The lack of any substantial far-right presence has been held up as proof that, far from being the most racist city in Europe, Belfast is now an accepting, welcoming place for migrants. Events of the last few days have shattered this myth. Only a few weeks after the success of the British National Party (BNP) in the European elections, youths on Belfast streets are shouting fascist slogans and attacking immigrants.

Coincidence? Seems unlikely.

In targeting the Roma, these latest attacks have also hit at an easily identifiable and particularly vulnerable group in Northern Irish society, and one which is currently suffering increased persecution throughout Europe.

While there is no evidence of the involvement of neo-Nazi groups such as the National Front or Combat 18 in the latest attacks, that pages from Mein Kampf preceded the bottles through the Roma homes suggests that far-right ideology is gaining a foothold in the minds of disaffected white youth.

Links between the far right and loyalist paramilitaries in Northern Ireland have often been overstated, and the veracity of denials of involvement issued by both the UVF and UDA have been widely accepted. Nevertheless, Jackie McDonald, de facto head of the UDA, was refused entry to the O-Zone complex yesterday and was forced to issue his condemnation from the rain-sodden car park.

McDonald would have been better speaking directly to the perpetrators of the attacks, youths from the nearby Village area, a run-down network of loyalist terraces where unemployment is high, union flags limp from lampposts and faded red, white and blue paint adorns every kerbstone. With an abundance of rental accommodation (a byproduct of the Northern Ireland Office rolling out Margaret Thatcher’s “right to buy” policy in the 1980s), the Village has been very popular with new migrants coming to Belfast, particularly those from eastern Europe.

In recent years, racist incidents and protests against “drug-dealing” eastern Europeans have not been uncommon in the Village. However, tensions ratcheted up further earlier this year following bloody exchanges between local gangs and Polish hooligans before and after a World Cup qualifier between Northern Ireland and Poland.

In the wake of this violence, many Poles were forced to leave the area.

That youths from such areas are turning on a nearby Roma population is both shameful and all too predictable in a society where violence still plays a major role in some sections.

If there are nuggets of comfort to be taken, it is the unanimous condemnation that has quickly followed and the decision by Minister for Social Development Margaret Ritchie to rehouse the displaced Roma.

Many have said they would rather return home, an understandable reaction under the circumstances

My Starring Role in the Mourne Supremacy

A piece on an exhilarating weekend in the Mournes, first published in The Irish Times:

‘I’VE BEEN CLIMBING since I was six,” says Ian, our amiable instructor at Tollymore Mountain Centre, as my girlfriend takes her first, tentative steps on the climbing wall. “My dad rented a climbing frame for my birthday, I loved it and here I am 25 years later.”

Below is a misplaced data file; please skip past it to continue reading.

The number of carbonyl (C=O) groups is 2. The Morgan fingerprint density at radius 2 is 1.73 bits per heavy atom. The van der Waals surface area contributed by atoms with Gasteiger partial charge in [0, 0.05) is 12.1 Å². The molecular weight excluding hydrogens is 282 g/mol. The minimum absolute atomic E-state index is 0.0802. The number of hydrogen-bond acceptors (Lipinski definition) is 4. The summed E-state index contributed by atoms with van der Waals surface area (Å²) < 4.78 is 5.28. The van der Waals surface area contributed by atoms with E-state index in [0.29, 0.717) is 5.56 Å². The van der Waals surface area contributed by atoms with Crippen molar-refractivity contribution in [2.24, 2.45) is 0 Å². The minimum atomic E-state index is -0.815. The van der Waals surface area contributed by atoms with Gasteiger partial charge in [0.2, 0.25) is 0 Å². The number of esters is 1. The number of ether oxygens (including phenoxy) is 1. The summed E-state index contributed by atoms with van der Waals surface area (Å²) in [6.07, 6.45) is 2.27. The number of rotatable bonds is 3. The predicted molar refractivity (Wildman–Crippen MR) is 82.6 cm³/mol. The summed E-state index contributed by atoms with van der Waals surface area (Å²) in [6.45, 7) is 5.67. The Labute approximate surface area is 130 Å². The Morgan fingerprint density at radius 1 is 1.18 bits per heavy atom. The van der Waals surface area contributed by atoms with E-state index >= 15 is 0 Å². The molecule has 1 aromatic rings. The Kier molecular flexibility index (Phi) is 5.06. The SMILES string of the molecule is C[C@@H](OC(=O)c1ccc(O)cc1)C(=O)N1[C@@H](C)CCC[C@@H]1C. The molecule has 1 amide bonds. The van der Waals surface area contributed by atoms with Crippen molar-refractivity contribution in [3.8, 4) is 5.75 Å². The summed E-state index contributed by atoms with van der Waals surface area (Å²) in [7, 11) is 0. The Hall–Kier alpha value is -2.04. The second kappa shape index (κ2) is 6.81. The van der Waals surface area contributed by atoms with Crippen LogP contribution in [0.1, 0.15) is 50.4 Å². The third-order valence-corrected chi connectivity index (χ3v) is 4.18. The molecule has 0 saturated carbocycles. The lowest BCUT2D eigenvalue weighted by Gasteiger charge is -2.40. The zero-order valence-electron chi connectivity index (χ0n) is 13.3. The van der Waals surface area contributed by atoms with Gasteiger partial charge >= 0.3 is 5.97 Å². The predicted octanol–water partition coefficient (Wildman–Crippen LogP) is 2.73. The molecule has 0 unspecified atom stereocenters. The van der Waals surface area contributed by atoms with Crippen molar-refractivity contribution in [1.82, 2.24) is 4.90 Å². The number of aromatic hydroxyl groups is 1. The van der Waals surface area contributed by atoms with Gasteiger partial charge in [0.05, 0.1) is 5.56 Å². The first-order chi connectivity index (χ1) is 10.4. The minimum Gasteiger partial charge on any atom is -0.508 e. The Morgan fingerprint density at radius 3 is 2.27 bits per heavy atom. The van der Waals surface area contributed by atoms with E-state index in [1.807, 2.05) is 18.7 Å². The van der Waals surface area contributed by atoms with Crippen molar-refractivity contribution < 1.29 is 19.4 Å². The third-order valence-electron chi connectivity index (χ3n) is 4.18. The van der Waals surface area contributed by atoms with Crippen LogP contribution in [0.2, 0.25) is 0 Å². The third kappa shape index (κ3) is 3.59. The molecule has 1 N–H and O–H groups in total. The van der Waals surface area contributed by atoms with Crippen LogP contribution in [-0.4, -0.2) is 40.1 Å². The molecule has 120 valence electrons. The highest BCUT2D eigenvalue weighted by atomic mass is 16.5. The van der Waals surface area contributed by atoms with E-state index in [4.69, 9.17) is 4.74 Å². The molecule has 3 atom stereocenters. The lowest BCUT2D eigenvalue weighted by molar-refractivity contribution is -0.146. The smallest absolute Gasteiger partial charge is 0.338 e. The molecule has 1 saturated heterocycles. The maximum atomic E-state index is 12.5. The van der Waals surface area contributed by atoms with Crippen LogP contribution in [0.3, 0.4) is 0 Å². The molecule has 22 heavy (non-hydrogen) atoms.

Then he asks about my outdoor experience, and the conversation ends. A lone school trip to a local adventure centre – abiding memory: almost drowning in the Shannon when my canoe capsized – the odd game of five-a-side, the occasional jog . . . and that’s it. But, surely, if anything is going to make me rethink my sedentary ways, it’s an activity-filled weekend in the beautiful Mourne Mountains.

Less than two hours’ drive from Dublin, and only one from Belfast, the Mournes offer a spectacular combination of wild upland, rolling countryside and coast.

Dominated by the majestic Slieve Donard, Northern Ireland’s highest mountain, the area around the seaside town of Newcastle is renowned for its walks but also has excellent facilities for everything from horse-riding and canoeing to orienteering, bouldering and, as we are discovering, climbing.

First off, Ian teaches us the ropes. Literally. Initially, the complex climbing knots bamboozle me (and remind me why my first scout meeting was my last), but soon both Ealasaid and I are scaling the 10m indoor climbing wall with surprising ease.

Click here to read the rest of this feature on the wonderful Mournes.

Hotel Review, Fairmont in St Andrew's

Originally appeared in The Irish Times:
I realised the Fairmont was upmarket long before we arrived. What gave it away was not the price of a room, the fancy website or the hotel’s five stars but the automated e-mail booking confirmation: alongside rail and car hire, its getting-there options included helicopter charters from Edinburgh and Glasgow airports – although as these cost £1,400 (€1,575) and £1,680 (€1,890), respectively, my first helicopter ride would have to wait a bit longer.

Working off a more modest budget, we took the bus from Edinburgh instead – open return £9.50 (€10.75). It was no loss: the two-hour journey over the spectacular Forth Bridge and through Fife’s undulating countryside was very pleasant.